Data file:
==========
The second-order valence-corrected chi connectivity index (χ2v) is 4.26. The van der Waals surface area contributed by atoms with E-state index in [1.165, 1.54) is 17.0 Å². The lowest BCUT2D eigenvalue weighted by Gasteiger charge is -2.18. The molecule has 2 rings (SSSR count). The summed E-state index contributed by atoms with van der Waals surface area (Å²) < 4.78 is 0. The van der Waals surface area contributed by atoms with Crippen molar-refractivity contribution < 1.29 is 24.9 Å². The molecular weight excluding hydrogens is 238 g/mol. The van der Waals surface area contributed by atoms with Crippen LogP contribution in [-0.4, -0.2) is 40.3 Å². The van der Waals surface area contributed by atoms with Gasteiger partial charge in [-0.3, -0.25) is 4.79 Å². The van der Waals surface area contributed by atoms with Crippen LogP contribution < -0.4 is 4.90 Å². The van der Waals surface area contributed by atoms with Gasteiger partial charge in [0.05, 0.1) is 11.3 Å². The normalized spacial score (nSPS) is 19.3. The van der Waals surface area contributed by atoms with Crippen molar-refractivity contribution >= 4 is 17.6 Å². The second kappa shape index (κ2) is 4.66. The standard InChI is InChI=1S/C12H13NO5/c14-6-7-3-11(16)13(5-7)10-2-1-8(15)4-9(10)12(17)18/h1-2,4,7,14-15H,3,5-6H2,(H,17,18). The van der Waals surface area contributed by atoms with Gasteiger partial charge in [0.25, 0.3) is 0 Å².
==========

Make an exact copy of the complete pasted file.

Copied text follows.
The second-order valence-corrected chi connectivity index (χ2v) is 4.26. The van der Waals surface area contributed by atoms with E-state index in [1.165, 1.54) is 17.0 Å². The lowest BCUT2D eigenvalue weighted by Gasteiger charge is -2.18. The molecule has 2 rings (SSSR count). The summed E-state index contributed by atoms with van der Waals surface area (Å²) < 4.78 is 0. The van der Waals surface area contributed by atoms with Crippen molar-refractivity contribution < 1.29 is 24.9 Å². The molecular weight excluding hydrogens is 238 g/mol. The van der Waals surface area contributed by atoms with Crippen LogP contribution in [-0.4, -0.2) is 40.3 Å². The van der Waals surface area contributed by atoms with Gasteiger partial charge in [-0.3, -0.25) is 4.79 Å². The van der Waals surface area contributed by atoms with Crippen LogP contribution < -0.4 is 4.90 Å². The van der Waals surface area contributed by atoms with Gasteiger partial charge in [0.05, 0.1) is 11.3 Å². The normalized spacial score (nSPS) is 19.3. The van der Waals surface area contributed by atoms with Crippen molar-refractivity contribution >= 4 is 17.6 Å². The second kappa shape index (κ2) is 4.66. The standard InChI is InChI=1S/C12H13NO5/c14-6-7-3-11(16)13(5-7)10-2-1-8(15)4-9(10)12(17)18/h1-2,4,7,14-15H,3,5-6H2,(H,17,18). The van der Waals surface area contributed by atoms with Gasteiger partial charge in [0.25, 0.3) is 0 Å².